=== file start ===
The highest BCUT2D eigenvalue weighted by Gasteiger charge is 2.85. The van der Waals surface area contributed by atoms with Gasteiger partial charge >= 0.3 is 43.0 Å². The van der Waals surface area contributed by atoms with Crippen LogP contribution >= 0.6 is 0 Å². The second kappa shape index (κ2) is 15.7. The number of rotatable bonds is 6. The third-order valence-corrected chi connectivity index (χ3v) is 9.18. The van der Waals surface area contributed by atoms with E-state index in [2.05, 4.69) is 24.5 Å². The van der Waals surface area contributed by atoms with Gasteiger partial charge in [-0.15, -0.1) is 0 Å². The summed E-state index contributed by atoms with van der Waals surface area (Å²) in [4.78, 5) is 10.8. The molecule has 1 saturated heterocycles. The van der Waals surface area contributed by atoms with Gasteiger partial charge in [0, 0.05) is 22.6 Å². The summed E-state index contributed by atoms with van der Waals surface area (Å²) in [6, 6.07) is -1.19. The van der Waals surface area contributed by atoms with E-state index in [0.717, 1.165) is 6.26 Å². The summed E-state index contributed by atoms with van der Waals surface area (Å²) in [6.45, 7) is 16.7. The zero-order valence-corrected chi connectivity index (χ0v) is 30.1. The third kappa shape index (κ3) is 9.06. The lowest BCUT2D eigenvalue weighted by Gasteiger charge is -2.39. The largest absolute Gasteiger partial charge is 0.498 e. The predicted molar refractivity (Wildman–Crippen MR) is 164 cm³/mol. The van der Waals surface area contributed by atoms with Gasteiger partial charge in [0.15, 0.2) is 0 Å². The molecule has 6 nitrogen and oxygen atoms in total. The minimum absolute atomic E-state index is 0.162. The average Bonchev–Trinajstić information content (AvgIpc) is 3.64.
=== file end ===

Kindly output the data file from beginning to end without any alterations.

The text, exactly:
The highest BCUT2D eigenvalue weighted by Gasteiger charge is 2.85. The van der Waals surface area contributed by atoms with Gasteiger partial charge >= 0.3 is 43.0 Å². The van der Waals surface area contributed by atoms with Crippen LogP contribution >= 0.6 is 0 Å². The second kappa shape index (κ2) is 15.7. The number of rotatable bonds is 6. The third-order valence-corrected chi connectivity index (χ3v) is 9.18. The van der Waals surface area contributed by atoms with E-state index in [2.05, 4.69) is 24.5 Å². The van der Waals surface area contributed by atoms with Gasteiger partial charge in [-0.15, -0.1) is 0 Å². The summed E-state index contributed by atoms with van der Waals surface area (Å²) in [4.78, 5) is 10.8. The molecule has 1 saturated heterocycles. The van der Waals surface area contributed by atoms with Gasteiger partial charge in [0, 0.05) is 22.6 Å². The summed E-state index contributed by atoms with van der Waals surface area (Å²) in [6, 6.07) is -1.19. The van der Waals surface area contributed by atoms with E-state index in [0.717, 1.165) is 6.26 Å². The summed E-state index contributed by atoms with van der Waals surface area (Å²) in [6.45, 7) is 16.7. The zero-order valence-corrected chi connectivity index (χ0v) is 30.1. The third kappa shape index (κ3) is 9.06. The lowest BCUT2D eigenvalue weighted by Gasteiger charge is -2.39. The largest absolute Gasteiger partial charge is 0.498 e. The predicted molar refractivity (Wildman–Crippen MR) is 164 cm³/mol. The van der Waals surface area contributed by atoms with Gasteiger partial charge in [0.15, 0.2) is 0 Å². The molecule has 6 nitrogen and oxygen atoms in total. The minimum absolute atomic E-state index is 0.162. The average Bonchev–Trinajstić information content (AvgIpc) is 3.64.